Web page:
And yet, these greedy fucks are so blatant in their grift that they still manage to bring the hammer down on themselves. Three out of the last four Aldermen in the neighboring 20th District have gone to prison, including the current incumbent.

But that won’t be me. I’m going to secure the position. I’m going to take control of Chicago’s most wealthy and powerful district. And then I’m going to parlay that into mayorship of the whole damn city.

Because that’s what Griffins do. We grow and build. We never stop. And we never get caught.

The only problem is that the Alderman position is not uncontested. Of course it isn’t—it’s the crown jewel of power in this city.

The two other main candidates are Kelly Hopkins and Bobby La Spata.

Hopkins shouldn’t be a problem. She’s an anti-corruption candidate, running on a whole lot of bullshit promises of cleaning up City Hall. She’s young, idealistic, and has no idea that she’s swimming in a shark tank wearing a meat suit. I’ll decimate her easily.

La Spata, on the other hand, is a bit of a challenge.

He’s got a lot of support, including the electrical workers’ and firefighters’ unions, plus the Italians. Nobody actually likes him—he’s a blustering fat fuck, drunk half the time, and getting caught with a new mistress the other half. But he knows how to grease the right palms. And he’s been around a long time. A lot of people owe him favors.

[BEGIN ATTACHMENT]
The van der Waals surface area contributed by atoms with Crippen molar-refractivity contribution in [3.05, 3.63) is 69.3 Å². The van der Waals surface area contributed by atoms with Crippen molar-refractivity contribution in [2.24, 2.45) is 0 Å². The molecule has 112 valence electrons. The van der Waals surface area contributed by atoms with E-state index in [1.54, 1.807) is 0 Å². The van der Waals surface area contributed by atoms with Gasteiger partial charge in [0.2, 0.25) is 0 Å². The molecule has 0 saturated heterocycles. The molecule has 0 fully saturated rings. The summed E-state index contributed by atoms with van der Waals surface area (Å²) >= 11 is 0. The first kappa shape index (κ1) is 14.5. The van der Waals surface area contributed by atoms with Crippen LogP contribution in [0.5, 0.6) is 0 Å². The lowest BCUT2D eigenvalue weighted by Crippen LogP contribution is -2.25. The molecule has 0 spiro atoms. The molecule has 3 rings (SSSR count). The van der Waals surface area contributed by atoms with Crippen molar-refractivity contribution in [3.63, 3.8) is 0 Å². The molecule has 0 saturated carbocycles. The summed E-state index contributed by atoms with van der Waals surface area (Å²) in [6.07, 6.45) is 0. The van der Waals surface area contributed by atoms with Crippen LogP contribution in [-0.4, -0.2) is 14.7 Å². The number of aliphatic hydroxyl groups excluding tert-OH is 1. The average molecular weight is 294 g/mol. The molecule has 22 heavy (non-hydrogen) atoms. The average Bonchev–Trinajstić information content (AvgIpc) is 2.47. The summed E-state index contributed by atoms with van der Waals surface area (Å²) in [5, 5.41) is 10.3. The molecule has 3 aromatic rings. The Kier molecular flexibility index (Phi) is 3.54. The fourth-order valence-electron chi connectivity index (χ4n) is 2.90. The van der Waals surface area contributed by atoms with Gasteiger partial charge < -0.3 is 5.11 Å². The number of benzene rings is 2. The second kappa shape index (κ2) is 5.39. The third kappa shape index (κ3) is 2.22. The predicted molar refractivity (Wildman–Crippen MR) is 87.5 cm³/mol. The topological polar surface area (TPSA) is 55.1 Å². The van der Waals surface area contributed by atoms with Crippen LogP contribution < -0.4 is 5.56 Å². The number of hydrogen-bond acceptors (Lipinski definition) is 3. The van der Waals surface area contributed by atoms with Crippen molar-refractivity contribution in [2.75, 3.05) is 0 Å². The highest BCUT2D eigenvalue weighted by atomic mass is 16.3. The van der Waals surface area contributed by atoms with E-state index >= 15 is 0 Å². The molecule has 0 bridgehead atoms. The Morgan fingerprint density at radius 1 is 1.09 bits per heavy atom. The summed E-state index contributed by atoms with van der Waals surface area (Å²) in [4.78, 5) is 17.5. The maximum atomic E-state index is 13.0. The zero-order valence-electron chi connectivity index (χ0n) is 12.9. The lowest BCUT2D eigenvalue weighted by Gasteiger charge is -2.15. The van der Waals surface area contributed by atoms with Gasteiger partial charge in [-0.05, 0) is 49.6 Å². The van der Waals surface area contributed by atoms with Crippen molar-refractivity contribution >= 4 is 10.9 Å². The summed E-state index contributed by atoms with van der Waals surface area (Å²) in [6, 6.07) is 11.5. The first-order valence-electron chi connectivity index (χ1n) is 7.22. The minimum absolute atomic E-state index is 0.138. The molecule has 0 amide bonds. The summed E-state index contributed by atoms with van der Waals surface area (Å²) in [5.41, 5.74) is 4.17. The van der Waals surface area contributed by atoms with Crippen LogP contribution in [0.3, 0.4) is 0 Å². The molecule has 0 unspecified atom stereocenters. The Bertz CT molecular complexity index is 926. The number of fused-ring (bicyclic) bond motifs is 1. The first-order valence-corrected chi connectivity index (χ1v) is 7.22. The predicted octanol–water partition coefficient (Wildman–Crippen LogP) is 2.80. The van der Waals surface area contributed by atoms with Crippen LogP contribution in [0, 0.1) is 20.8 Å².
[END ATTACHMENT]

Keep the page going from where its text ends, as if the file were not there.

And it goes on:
Paradoxically, he’ll be harder to get rid of than Hopkins. Hopkins is relying on her squeaky-clean image—once I dig up some dirt on her (or invent some), she’s sunk.

By contrast, everybody already knows La Spata’s flaws. They’re old news. He’s so debauched that nobody expects anything better from him. I’ll have to find another angle to bring him down.

This is what I’m discussing with my parents.

My father is leaning up against his desk, arms crossed over his chest. He’s tall, fit, gray hair cut stylishly, horn-rimmed glasses giving him an intellectual look. You’d never guess that he came up as a bruiser, smashing kneecaps at the Horseshoe when people failed to pay their debts.

My mother is slim and petite, with a sleek blonde bob. She’s over by the window, watching the caterers set up on the lawn. I know she’s anxious to get out there as quickly as possible, though she won’t say anything about it until our meeting is over. She may look like the consummate socialite, but she’s as deeply invested in the nuts and bolts of our business as I am.

“Make sure you talk to Cardenas,” my father is saying. “He controls the firefighters’ union. To get his support, we’ll basically need to bribe him. Be subtle about it, though, he likes to pretend he’s above that sort of thing. Marty Rico will need promises that we’ll change the zoning on Wells Street so he can put in his condos. We’ll waive the affordable housing requirement, obviously. Leslie Dowell will be here too, but I’m not sure what she—”